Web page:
One word, guys ---- IMMIGRATION! Japan has to get over the hurdle of avoiding this option.
7 ( +18 / -11 )
I have to agree with Yurabu. This is terrible and tragic, but what were those two children doing wandering around at that time of night??
I grew up in New Zealand in the early 1960s, when no one even locked their doors when they went out, but my parents would NEVER have allowed me to go out unsupervised after dark.
8 ( +10 / -2 )
"An apology takes two parties to mean anything, one to make the apology and the other to accept it. From what I've seen South Korea accepted it in 1965 and China accepted it in 1972. But the changed their minds many decades later. Why?"
Because it was politically expedient to do so. It makes sense for the political leaders of both China and South Korea to have a permanent "bad guy" in Japan that they can use to divert their populations' attention from their own shortcomings; when things go wrong, they can always point the finger at Japan and get a predictable (because carefully constructed) reaction.
6 ( +12 / -6 )
If the Japanese people could see what kids do on the trains here in Melbourne, Australia, they would have heart attacks. Dumping their school bags in the aisle so people have to climb over them; groups sitting on the floor in the aisles and doorways; doing back-flips while hanging off the poles or hand-holds; pole-dancing; singing; dancing; loud conversations on their phones and/or with each other.
I understand that these kids may have upset a few people, but turning this into an international incident is completely absurd.
People need to chill out.
7 ( +9 / -2 )
I kind of liked it in a weird way.
But I have to say - it does look as if it's aimed (a little bit) at the Gay male market. I am Gay, and I thought the young man in it was being a little 'playful' - but that might just be my take on it. Straight women might think the same thing.
However, it DID make me want to visit Saga, if only to see what kind of place would produce such a bizarre add.
1 ( +2 / -1 )
My Dad told me that, during the war, the men used to put a blanket underneath their sleeping bag for extra warmth. I tried it and it works! Try putting a blanket under your bottom sheet - you'll be amazed at how much warmer you are.
2 ( +2 / -0 )
Extremely cool :)
3 ( +3 / -0 )
I've never understood what people see in Tarantino's movies, or in the man himself for that matter. I sat through Pulp Fiction only because a friend had bought me the ticket. It didn't impress me; I found it consisted largely of gratuitous violence, as do all his movies.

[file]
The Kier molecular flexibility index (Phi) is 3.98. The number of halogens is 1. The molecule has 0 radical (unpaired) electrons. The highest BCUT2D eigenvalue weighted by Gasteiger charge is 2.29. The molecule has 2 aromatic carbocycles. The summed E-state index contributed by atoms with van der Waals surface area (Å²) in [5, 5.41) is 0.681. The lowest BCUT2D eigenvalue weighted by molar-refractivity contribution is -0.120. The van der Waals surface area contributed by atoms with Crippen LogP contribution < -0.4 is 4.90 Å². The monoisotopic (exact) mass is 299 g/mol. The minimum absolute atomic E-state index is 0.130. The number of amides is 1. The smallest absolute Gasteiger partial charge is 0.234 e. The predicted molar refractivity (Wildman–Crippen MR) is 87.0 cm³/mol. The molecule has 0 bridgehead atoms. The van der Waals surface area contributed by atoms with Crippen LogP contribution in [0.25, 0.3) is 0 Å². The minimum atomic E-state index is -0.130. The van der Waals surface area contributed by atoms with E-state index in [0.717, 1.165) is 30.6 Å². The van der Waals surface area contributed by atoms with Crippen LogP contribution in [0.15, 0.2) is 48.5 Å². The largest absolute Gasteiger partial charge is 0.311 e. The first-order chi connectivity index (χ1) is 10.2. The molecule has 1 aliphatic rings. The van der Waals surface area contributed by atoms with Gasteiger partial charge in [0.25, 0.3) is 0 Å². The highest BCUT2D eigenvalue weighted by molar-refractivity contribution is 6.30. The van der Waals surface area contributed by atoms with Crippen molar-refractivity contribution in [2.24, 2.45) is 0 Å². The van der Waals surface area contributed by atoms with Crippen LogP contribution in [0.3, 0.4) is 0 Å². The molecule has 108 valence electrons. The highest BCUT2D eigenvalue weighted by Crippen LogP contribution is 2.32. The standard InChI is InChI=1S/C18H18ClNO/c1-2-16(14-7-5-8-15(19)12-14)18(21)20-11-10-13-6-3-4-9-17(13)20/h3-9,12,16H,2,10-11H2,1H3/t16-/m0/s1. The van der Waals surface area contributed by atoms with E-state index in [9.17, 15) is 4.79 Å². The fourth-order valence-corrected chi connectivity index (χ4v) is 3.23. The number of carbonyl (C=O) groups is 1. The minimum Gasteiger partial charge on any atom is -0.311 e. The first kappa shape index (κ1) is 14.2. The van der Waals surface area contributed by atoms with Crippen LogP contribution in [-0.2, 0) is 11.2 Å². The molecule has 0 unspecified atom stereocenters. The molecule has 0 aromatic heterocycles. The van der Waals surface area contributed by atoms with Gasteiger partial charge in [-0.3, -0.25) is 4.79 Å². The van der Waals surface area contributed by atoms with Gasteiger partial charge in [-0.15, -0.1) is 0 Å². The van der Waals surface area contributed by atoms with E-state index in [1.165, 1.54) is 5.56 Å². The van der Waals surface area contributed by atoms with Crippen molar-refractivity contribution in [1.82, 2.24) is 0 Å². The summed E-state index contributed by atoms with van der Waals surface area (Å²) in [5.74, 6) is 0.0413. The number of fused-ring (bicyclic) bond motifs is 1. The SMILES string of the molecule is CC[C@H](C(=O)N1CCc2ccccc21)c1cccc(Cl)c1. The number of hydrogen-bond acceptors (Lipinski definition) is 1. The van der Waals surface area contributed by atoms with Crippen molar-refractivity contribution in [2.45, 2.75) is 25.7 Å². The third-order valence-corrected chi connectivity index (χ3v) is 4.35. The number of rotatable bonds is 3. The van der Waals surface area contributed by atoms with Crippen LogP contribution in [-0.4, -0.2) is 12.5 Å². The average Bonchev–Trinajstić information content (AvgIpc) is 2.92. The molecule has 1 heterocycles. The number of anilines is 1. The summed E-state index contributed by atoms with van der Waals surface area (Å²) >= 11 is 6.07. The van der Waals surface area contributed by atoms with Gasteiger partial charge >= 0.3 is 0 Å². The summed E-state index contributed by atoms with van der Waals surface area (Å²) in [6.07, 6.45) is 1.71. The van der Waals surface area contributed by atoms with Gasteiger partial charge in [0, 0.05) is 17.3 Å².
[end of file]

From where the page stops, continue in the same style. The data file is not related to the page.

I have only see one other Tarantino film - Jackie Brown - which I thought was OK, but only because the lead gave a truly stunning performance. I have never seen another of his movies and I probably never will.
Frankly, while his script writing is very good, I find his adolescent attraction to blood-letting at once offensive and absurd. He has all the subtlety of a high-speed train-wreck, both as a film-maker and, if the interviews I've seen are anything to go by, as a person; so do his films.
Like all mediocre directors, his one true talent is in choosing his actors. He has a knack of attracting people with real talent that effectively masks his own lack of it.
1 ( +5 / -4 )
"...nothing will happen to them because of their age."
Something would damn well happen to them if the were MY kids; they wouldn't be able to sit down for a week for starters.
Then I'd march them round to the victims house in broad daylight and make them publicly apologise.
Why do parent allow their children to do these things without some kind of reprimand? NO child of mine would hit another child for any reason but self-defense.
2 ( +2 / -0 )
What a load of guano! The writers and editors of Spa! (not to mention Tokio Godo) should try living on or below the poverty line for a while; let's see if they feel the same way when they can't afford the latest gimcrack fashion accessory or “lifestyle experience”. Maybe they wouldn’t be quite so eager to blame the victim if they WERE one. Of course, we will all die of old-age long before any of them have the gonadal fortitude to actually DO that; I imagine they’re far too attached to their expensive comforts to be able to give them up, even for a day.
-1 ( +1 / -2 )
The child died 7 years ago; the body discovered was "a few years old" - which means about 3 or 4; the mother is 27. Do the math; she had the child when she was about 16 or 17.
I echo Justusleague's question; where is the father? More to the point, where are the mother's parents? Lots of questions here and few answers so far.